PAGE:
In fact, in many parts of the world, women are leading climate action. Women heads of state and governments, CEOs, heads of international organisations, grassroots and community activists, young women and household managers are all making strides on climate issues, inspiring action and benefiting entire communities.

For example, a study of women’s participation in forest management in India found that their intervention brought a corresponding fall in illicit grazing and felling, with significantly increased reforestation and regeneration of forest goods, enhancing forest carbon stocks. Women’s increased participation also resulted in greater involvement in decision-making processes, economic independence and improved household income levels.

Rural Women Light up Africa, a partnership between UN Women and the Barefoot College of India, enables women in villages in developing countries to learn to become solar engineers, and to install and maintain solar equipment for their communities. Beyond introducing a renewable and sustainable source of energy, the programme’s benefits for women and girls include increased community status, better health, education and improved livelihood options.

Women have also taken the lead in integrating ideas of personal responsibility into lifestyle and behavioural changes, expressed in part by consumer choices that aim to benefit the environment.

The 1 Million Women initiative, a coalition of women in Australia, was launched to tap women’s role as decision-makers in the use, production, distribution and disposal of goods in their households. It has been chosen as a Women for Results winner of the UN Climate Change Secretariat Momentum for Change initiative.

This year is pivotal for the international community, with the expected adoption of the post-2015 development agenda and a new universal climate agreement. It has also committed to step up the implementation of the Beijing Platform for Action for women.

The new climate agreement, to be adopted at COP21, will need to ensure the promotion of gender equality and women’s empowerment. Only then will we see gender-responsive climate action that addresses the pervasive stereotypes and social norms that reinforce traditional gender roles.

We have to accelerate concrete actionable commitments and strengthen women’s agency to realise climate justice. This means dismantling discriminatory institutions and giving women access to decision-making roles in disaster areas and when formulating renewable energy strategies. Efforts must also be made to target the multiple, intersecting inequalities that can impact the effectiveness of societal and political changes. The engagement of civil society is critical to advancing these goals and to holding governments accountable for their climate commitments.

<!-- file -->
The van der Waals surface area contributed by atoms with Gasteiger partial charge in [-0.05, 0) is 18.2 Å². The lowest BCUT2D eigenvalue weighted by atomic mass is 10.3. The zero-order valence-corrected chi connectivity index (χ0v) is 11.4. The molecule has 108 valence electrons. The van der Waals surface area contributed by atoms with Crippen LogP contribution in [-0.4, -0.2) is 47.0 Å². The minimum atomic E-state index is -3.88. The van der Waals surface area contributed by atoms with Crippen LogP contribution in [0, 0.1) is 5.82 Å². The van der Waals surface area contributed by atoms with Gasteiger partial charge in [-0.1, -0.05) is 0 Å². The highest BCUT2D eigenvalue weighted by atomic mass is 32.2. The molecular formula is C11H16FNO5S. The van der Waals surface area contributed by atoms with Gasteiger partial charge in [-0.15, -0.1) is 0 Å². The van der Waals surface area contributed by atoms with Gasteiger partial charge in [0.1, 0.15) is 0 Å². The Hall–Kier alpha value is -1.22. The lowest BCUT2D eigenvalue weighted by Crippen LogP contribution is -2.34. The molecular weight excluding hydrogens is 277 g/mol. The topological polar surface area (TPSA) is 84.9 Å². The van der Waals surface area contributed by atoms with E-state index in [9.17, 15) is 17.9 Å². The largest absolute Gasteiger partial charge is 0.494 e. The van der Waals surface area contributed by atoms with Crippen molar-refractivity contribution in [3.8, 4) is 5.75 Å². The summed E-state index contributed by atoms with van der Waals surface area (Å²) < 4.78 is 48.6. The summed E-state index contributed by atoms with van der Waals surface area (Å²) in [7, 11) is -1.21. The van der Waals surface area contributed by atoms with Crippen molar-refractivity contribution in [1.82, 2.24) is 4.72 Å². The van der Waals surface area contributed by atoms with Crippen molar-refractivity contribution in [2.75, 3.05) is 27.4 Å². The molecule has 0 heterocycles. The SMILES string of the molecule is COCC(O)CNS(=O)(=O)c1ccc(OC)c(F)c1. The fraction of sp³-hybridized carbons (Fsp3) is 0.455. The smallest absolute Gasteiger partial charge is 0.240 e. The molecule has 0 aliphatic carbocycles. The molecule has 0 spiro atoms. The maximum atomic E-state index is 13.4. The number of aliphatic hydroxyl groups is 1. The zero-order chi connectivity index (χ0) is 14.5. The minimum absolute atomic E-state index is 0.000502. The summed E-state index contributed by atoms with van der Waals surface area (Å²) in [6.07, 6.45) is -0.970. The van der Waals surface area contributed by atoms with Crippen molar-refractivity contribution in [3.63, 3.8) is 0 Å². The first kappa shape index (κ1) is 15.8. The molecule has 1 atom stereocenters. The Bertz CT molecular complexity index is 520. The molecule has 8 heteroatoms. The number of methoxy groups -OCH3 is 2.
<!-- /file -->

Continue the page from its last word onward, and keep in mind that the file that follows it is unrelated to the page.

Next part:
Climate change is a human rights issue. Gender equality and women’s empowerment are essential for an inclusive, sustainable and resilient world – a Planet 50-50. It is imperative that women’s voices are heard and their full participation, engagement and leadership are ensured in designing climate policies, strategies and responses at various levels – from the village to the world stage.


Neha Juneja is the co-founder and CEO of Greenway Grameen Infra, a start-up that designs and markets efficient cooking solutions to rural households. Her first product, the Greenway Smart Stove, was developed by


incorporating the views and ideas of women living in rural areas and functions as a modern replacement for traditional mud stoves. On average, one stove saves 5.6 trees, 304 working hours, and 1.5 tons of CO2 emissions per year. Rural women in particular benefit from these stoves due to their responsibility for cooking in the household and time-consuming fuel collection. Efficient stoves limit indoor air pollution, reducing health problems associated with smoke. Having a more efficient stove in the home also means more time for women and girls to go to school, carry out productive work or enjoy leisure activities.




The rural An Dung commune in central Viet Nam is prone to severe floods and landslides that damage crops and houses and cut off the village’s one road out of town. Ranh Nguyen, a 35-year-old woman farmer, knew she had to do something. Now the head of the Viet Nam Women’s Union group, Ranh and other women worked with UN Women and the government of Luxembourg to strengthen the role of women in disaster risk reduction and management.
As a result of extensive training and advocacy, the Women’s Union now has a government-mandated place in decision-making boards of the village’s Committees for Flood and Storm Control at all levels. Engaging women in leadership positions enabled Ranh and her neighbours to protect and rebuild their communities through climate change education, training in first-aid techniques such as cardiopulmonary resuscitation (CPR), and the sharing of experiences with other women. Before the next flood came, they had an evacuation plan in place for people living in lowland areas and near the river, and no further lives were lost.